In exactly the same way, we need to accept as long as others remain in samsara, they too will suffer – sometimes terribly. Just as acceptance of our own suffering is the foundation of renunciation, so too acceptance of others’ suffering is the foundation of great compassion. We need to create the space in our mind for others to suffer. When we free our mind of attachment to others not suffering, we ourselves no longer have a “problem” with them suffering. This doesn’t mean we don’t care, rather it frees us up to actually be able to help because we are not preoccupied about our own welfare in the face of their suffering. Their suffering “is our great concern, but not our problem.”
Others’ suffering is ‘not our responsibility’ either
This is a tough one for parents. But also for someone in a couple, for anyone in a position of responsibility for others, and for Dharma teachers. When we see our kids suffer, like the mother in Geshe-la’s example for superior intention, we naturally want to dive in and save our child – often from themselves. Our children also expect this of us. They believe it is our responsibility to solve their problems for them – and why wouldn’t they think that, we have been doing so for their entire lives.
Just as great compassion and attachment to those we love not suffering are easily confused, so too are superior intention and feelings of misplaced responsibility towards others. Superior intention is the mind that takes personal responsibility for the welfare and eventual enlightenment of others. Misplaced responsibility – thinking it is our job to solve other people’s problems for them – also has a sense of personal responsibility in the face of others’ suffering. On the surface, they are very similar. Superior intention is the powerful mind of a bodhisattva, whereas misplaced responsibility is the heavy mind of a confused caregiver.
To differentiate clearly superior intention from misplaced responsibility we need to realize two key distinctions. First, conventionally speaking we can’t solve others’ problems for them, they need to resolve their own problems for themselves. Buddhas cannot bestow enlightenment upon us, they can only guide us on what we ourselves need to do to attain enlightenment. We can influence the external conditions around others, but only they can control their own mind. It is our responsibility to do what we can to help, but it is their responsibility to control their own mind. We can’t do that for them.
When others think it is our responsibility to solve their problems for them, it disempowers them to solve their own problems. So we need to be very clear in handing over responsibility to others for their own well-being, while being mindful of their capacity to assume responsibility for themselves. Eventually, we want to lead everyone into assuming personal responsibility for all living beings, but this begins with them assuming personal responsibility for themselves. In the beginning, a lot of the responsibility will fall on us because they are not yet capable of assuming responsibility for themselves, but the direction of our relationship should be to equip them with the skills and opportunities to be able to care for themselves. This will almost invariably create all sorts of conflict in our relationship with those we normally care for as they expect us to solve their problems for them and might resist us giving that responsibility back to them. At such times, we should clarify that our intention is to help them more by teaching them and giving them the opportunities to help themselves. It’s no different than a child learning to walk on their own – we should celebrate each transition of responsibility in the same way.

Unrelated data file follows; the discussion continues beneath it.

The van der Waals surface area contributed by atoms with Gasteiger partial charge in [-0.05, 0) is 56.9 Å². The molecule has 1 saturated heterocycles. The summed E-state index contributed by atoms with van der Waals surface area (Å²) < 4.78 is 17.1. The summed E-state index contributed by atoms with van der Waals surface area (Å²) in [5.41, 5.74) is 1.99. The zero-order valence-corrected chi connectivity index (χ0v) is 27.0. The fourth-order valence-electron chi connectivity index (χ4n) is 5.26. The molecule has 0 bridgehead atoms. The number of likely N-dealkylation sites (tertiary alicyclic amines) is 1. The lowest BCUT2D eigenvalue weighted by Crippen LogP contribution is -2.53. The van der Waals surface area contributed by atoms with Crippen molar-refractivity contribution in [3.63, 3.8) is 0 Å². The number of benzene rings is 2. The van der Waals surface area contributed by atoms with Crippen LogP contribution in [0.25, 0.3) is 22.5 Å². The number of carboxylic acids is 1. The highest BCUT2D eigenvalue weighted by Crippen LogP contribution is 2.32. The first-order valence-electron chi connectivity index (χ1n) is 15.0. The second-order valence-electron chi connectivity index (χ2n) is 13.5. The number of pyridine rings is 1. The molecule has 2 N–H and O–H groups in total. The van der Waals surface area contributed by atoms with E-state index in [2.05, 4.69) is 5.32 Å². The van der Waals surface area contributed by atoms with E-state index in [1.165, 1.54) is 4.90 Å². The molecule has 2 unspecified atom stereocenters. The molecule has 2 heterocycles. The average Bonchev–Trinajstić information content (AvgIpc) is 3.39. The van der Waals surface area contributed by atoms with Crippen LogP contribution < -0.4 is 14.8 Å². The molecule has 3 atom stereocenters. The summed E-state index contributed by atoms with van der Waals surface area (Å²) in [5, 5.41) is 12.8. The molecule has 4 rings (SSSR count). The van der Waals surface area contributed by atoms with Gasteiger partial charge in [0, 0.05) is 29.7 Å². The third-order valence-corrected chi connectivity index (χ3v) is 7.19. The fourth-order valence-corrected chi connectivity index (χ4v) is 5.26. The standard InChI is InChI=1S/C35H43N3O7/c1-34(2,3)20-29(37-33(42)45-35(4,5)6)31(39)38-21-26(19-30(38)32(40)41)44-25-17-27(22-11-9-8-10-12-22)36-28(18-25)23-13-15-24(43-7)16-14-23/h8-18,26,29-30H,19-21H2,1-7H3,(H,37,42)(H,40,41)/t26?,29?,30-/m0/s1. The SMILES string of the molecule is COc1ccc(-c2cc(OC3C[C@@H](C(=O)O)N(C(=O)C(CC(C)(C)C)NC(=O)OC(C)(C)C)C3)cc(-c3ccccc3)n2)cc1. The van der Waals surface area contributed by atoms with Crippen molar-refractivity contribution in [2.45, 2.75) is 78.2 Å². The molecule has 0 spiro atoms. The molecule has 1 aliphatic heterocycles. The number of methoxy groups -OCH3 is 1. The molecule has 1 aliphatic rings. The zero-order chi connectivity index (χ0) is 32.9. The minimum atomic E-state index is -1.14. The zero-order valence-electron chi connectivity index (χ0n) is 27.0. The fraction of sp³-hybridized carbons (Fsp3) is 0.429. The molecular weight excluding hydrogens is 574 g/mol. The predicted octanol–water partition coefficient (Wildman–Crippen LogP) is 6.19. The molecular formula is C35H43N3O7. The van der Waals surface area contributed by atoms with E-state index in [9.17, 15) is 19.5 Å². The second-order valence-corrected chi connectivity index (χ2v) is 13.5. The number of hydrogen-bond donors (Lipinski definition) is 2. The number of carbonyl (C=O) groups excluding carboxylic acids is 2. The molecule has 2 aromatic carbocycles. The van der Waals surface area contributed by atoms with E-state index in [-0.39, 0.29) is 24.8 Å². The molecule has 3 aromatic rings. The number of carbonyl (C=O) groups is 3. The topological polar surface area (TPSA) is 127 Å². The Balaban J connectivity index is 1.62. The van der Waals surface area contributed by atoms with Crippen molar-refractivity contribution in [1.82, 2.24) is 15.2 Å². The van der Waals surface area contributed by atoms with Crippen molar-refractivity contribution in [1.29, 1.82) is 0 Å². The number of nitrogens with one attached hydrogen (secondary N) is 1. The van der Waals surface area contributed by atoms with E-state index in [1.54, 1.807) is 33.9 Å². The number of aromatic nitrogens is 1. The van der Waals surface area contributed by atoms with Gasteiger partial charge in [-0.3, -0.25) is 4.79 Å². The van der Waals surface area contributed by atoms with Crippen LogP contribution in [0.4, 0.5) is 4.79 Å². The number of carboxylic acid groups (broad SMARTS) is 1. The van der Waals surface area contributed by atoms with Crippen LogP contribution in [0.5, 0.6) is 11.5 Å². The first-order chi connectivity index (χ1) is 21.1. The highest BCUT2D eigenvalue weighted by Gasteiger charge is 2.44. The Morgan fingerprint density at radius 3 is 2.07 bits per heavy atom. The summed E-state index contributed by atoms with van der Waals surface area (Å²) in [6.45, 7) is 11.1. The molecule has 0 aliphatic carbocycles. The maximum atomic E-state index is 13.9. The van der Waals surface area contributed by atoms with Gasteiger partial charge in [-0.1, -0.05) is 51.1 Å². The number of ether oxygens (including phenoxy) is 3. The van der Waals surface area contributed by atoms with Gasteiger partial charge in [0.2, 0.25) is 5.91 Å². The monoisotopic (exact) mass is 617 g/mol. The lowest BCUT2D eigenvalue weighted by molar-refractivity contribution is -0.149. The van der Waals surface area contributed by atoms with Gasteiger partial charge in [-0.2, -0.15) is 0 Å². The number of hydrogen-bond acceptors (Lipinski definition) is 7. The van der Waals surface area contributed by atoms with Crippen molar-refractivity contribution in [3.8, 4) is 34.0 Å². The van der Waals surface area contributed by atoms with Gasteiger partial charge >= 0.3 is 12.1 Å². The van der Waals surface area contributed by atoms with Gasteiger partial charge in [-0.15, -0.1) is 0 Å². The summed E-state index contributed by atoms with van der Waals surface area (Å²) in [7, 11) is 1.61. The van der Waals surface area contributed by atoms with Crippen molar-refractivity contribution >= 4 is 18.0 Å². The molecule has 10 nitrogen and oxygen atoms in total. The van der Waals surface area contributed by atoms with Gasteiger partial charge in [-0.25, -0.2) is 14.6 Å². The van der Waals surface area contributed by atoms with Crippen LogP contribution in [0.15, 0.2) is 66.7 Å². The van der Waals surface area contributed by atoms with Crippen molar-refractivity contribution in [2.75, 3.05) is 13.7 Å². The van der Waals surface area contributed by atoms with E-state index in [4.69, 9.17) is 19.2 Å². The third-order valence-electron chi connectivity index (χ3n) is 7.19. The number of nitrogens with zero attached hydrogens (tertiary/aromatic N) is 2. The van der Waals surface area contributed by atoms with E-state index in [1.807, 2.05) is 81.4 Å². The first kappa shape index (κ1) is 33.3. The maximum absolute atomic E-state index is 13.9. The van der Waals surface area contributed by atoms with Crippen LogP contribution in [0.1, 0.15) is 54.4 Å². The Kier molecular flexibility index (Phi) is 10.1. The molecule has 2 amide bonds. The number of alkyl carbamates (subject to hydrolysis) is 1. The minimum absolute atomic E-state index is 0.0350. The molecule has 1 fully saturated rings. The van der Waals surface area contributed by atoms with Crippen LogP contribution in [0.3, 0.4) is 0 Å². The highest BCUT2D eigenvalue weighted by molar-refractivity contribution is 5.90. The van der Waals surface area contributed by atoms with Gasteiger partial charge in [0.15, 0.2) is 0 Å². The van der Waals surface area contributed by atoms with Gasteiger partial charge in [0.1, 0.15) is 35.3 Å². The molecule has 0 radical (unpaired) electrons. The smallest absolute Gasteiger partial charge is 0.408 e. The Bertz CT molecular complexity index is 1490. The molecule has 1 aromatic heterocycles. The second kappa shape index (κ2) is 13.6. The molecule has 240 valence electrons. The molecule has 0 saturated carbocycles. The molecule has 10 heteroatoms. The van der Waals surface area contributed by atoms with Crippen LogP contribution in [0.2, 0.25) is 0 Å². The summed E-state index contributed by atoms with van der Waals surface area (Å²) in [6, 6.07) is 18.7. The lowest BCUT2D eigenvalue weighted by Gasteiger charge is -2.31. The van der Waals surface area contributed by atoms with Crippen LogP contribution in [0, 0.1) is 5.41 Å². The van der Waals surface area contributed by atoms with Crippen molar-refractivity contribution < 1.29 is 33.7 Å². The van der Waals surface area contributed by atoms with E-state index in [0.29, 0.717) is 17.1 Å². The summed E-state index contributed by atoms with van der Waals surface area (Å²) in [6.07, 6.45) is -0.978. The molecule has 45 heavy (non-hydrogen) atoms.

The second key distinction is correctly identifying what their problem is. If our mind is still pervaded by ignorance, we might think the reason why they are unhappy has something to do with their external circumstance, and so if they are to be happy, their external circumstance must change. Likewise, if their mind is still pervaded by ignorance, they will think it is their external circumstance that needs to change for them to be happy. But if their mind remains the same, they will be equally unhappy in their new circumstance as their old one, so nothing will really change. We need to be repeatedly clear with them that whether they are happy or not in a situation depends upon their own mind, not their external circumstance. Their problem is their delusions. They have no problem other than their delusions. This does not mean we don’t make external improvements where possible, but it does mean what really needs to change is their mind. It also means we are not responsible for how their mind reacts to things. Even if they insist it is their external circumstance that needs to change and we may be the only one who can change their external circumstance, we need wisdom knowing this won’t work and the only way they can be happy is if they change their own mind – which only they can do. If we assume it is our responsibility to change their mind, then once again, we disempower them to find their own happiness and we transform ourselves into something they need to emotionally manipulate to get us to do something so that they can change their mind. Endless misery for all.